Without buy-in there’s no shared common interest in the process or the objective. That’s when resistance usually manifests as inertia, petty meddling and sometimes, outright destructive behaviour.
Step 3: Tip the see-saw in your favour
The catalyst for disruption during periods of organisational change is usually negativity. Even the slightest negativity can tip the balance of the change management see-saw against business owners and company leadership when trying to implement and manage a transformation strategy.
That’s because most staff tend to sit in the middle, waiting to see which way the see-saw will tilt.
The fact that most people are tuned to gravitate towards negativity means the balance of forces can easily swing in that direction when there’s a groundswell of negativity within an organisation.
To tip the see-saw in your favour it’s crucial to identify and root out the ‘bad eggs’, as they’re the ones who draw staff to the negative side. It’s also vital to ensure that the company identifies and works to retain its good people. With this combined approach, leadership will greatly enhance the probability of success.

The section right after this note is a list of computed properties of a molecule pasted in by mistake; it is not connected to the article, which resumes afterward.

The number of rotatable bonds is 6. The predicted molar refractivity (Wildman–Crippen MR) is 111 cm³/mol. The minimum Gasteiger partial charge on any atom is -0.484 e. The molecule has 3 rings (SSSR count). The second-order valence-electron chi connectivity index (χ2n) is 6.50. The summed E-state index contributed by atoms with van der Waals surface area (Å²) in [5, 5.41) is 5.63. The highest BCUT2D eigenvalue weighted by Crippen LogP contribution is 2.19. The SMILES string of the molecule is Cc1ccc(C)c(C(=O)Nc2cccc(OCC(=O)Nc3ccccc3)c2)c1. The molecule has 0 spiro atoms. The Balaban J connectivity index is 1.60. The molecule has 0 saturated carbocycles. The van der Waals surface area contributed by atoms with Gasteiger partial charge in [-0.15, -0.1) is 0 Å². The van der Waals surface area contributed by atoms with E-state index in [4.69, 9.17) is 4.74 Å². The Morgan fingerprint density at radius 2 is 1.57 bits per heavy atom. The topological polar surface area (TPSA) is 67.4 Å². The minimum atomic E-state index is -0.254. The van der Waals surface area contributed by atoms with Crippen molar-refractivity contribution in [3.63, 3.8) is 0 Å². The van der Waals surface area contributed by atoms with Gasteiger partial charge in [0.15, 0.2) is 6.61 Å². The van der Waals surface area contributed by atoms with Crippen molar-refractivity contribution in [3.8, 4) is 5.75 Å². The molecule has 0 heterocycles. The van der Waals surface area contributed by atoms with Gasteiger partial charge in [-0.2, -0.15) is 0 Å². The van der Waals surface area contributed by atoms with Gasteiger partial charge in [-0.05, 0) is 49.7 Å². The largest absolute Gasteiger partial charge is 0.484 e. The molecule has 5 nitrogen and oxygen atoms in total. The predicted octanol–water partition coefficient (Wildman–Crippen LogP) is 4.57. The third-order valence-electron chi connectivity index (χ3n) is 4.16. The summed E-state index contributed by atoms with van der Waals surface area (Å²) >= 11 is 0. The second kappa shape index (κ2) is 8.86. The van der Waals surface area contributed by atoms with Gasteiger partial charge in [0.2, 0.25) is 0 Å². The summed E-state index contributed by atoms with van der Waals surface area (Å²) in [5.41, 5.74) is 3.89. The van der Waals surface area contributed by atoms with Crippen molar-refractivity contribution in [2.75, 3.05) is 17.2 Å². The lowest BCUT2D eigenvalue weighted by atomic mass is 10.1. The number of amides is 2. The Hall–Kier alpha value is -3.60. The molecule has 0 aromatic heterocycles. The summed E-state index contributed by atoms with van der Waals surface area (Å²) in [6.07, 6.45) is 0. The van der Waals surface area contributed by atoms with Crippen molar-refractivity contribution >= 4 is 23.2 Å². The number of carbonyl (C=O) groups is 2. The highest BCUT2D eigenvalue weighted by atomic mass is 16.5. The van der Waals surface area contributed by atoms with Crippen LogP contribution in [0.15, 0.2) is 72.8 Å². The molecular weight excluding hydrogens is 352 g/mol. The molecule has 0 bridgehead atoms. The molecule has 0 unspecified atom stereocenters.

Step 4: Identify and create champions
The final step is to create champions for growth and impact within your company. This is the other reason why you need to retain your best staff. These are the people who will help to shift others within the organisation to the right side of the change management see-saw.
To do so requires empowering these champions to become catalysts for positivity, by letting them lead through demonstrable action according to the business’s Victory Condition.
However, to ensure that this is the kind of action that benefits the business, your champions need to clearly understand the objective, and the potential paths the business can take to get there.
Empowered with this information, it’s then up to them to communicate and share the Victory Condition with the rest of the staff, and ensure they understand it. This creates organisational cohesion and ensures that everyone is working towards the realisation of the Victory Condition.
Business Leadership – Learn How To Embrace Change
Embrace change! It is the new intelligence!
“Embracing change is the new intelligence”
Initially your IQ was considered in most circles to be a key determining factor of your success as a business leader. Deeper research into the realm of emotional intelligence has revealed its potential as a catalyst to build meaningful and results driven relationships that can change the world.